5. AI: Zone 1 comprises hillslopes with AI less than 0.45, Zone 2 describes hillslopes with AI between 0.45 and 0.55, and hillslopes of Zone 3 have an AI greater than 0.55.

  6. Machine-learning-based clustering: the approaches automatically regroup the similar hillslopes into three zones.

Table 1Mean μ and coefficient of variation CV of each variable and hillslope zone derived from the eight clustering approaches. LULC stands for land cover and land use.

Download XLSX

3.3 Comparisons of the eight selected hillslope clustering approaches

Table 1 depicts the mean (μ)  and the corresponding coefficient of variation (CV) of hillslope values for each variable, zone, and clustering.

Figure 6Frequency distributions of hillslope elevation. Clustering approaches are based on ΔP1, elevation, land cover (LULC), topographic wetness index (TWI), aridity index (AI), and machine-learning approaches (with inputs C.I., outputs C.O., and inputs and outputs C.I.O.). Hillslope clustering approaches are located across the x axis. Note that we plotted the distributions of the eight clustering approaches on the same graph and between each dotted line (with a frequency from 0 to 0.5), the frequency distributions of the three zones derived from the clustering are plotted.


3.3.1 Similarities in hillslope structure

Elevation plays an important role in the hydroclimate of a region, especially in mountainous watersheds where it controls snow accumulation and controls the downstream hydrology. Figure 6 shows the elevation frequency distributions associated with the three zones derived from the eight clustering approaches.

By classifying the hillslopes using their similarity in ΔP1, we observe that hillslopes with low ΔP have the lowest elevation, while the hillslopes of Zone 3 (high ΔP1) have the highest elevation. Unsurprisingly, the second clustering (i.e., elevation) clearly identifies the hillslopes with similar elevation. The AI clustering also identifies hillslopes with similar elevation, as shown in Figs. 4 and 6. The TWI clustering performs moderately, where Zones 1 and 2 are characterized by similar elevation distributions. Hillslopes with lower TWI are mostly located in high elevation areas compared to the low elevation hillslopes. In the land cover clustering, most of the grassed hillslopes (Zone 1) are in low elevation, forests (Zone 2) are in mid-elevation, and hillslopes whose landscape is mainly bare soil (Zone 3) are in high elevation areas above the tree line. The three clustering approaches using machine learning allow the identification of hillslopes with similar elevation, as their coefficients of variation are of the same order as the elevation clustering.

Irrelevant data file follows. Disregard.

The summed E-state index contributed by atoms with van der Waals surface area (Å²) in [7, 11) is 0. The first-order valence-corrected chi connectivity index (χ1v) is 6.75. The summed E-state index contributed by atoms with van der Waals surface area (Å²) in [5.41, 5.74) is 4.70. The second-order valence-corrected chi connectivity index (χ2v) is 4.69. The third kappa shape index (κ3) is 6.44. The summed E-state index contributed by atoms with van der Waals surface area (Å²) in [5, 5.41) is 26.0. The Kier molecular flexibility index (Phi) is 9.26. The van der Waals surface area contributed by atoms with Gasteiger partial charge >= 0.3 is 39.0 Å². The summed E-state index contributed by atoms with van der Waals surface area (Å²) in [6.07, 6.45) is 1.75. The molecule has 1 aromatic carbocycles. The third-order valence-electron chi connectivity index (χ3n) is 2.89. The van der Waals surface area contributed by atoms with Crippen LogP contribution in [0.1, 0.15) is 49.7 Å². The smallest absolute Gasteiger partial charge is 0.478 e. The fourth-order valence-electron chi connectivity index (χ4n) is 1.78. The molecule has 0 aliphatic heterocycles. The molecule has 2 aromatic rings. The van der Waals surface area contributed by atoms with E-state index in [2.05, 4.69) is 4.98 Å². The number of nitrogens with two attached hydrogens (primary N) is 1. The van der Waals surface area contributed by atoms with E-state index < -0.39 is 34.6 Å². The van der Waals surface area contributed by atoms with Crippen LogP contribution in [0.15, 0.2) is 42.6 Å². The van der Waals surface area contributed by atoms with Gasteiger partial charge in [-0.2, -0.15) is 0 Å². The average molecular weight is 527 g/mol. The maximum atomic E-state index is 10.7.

Table 2Average values of the hillslope ratio of forests, grasslands, and bare soil for each zone and clustering.

Download Print Version | Download XLSX

Table 2 describes the average hillslope ratio of land cover type (forests, grassland, and bare soil) for each zone and type of clustering. The land cover clustering indicates that grassland is the dominant land cover of Zone 1, forests in Zone 2, and bare soil in Zone 3. Only the machine-learning clustering approaches using outputs lead to a similar conclusion, whereas while the other clustering approaches capture the characteristics of Zone 1 and 3, they do not identify a distinct forested Zone 2. For the ΔP1 clustering, this could be attributed to the disconnection between groundwater dynamics and land surface processes that takes place in certain forested zones. Since clustering based on landscape characteristics and ΔP1 do not identify such a distinct zone, it suggests that this zone may not be indicative of distinct hydrologic behavior.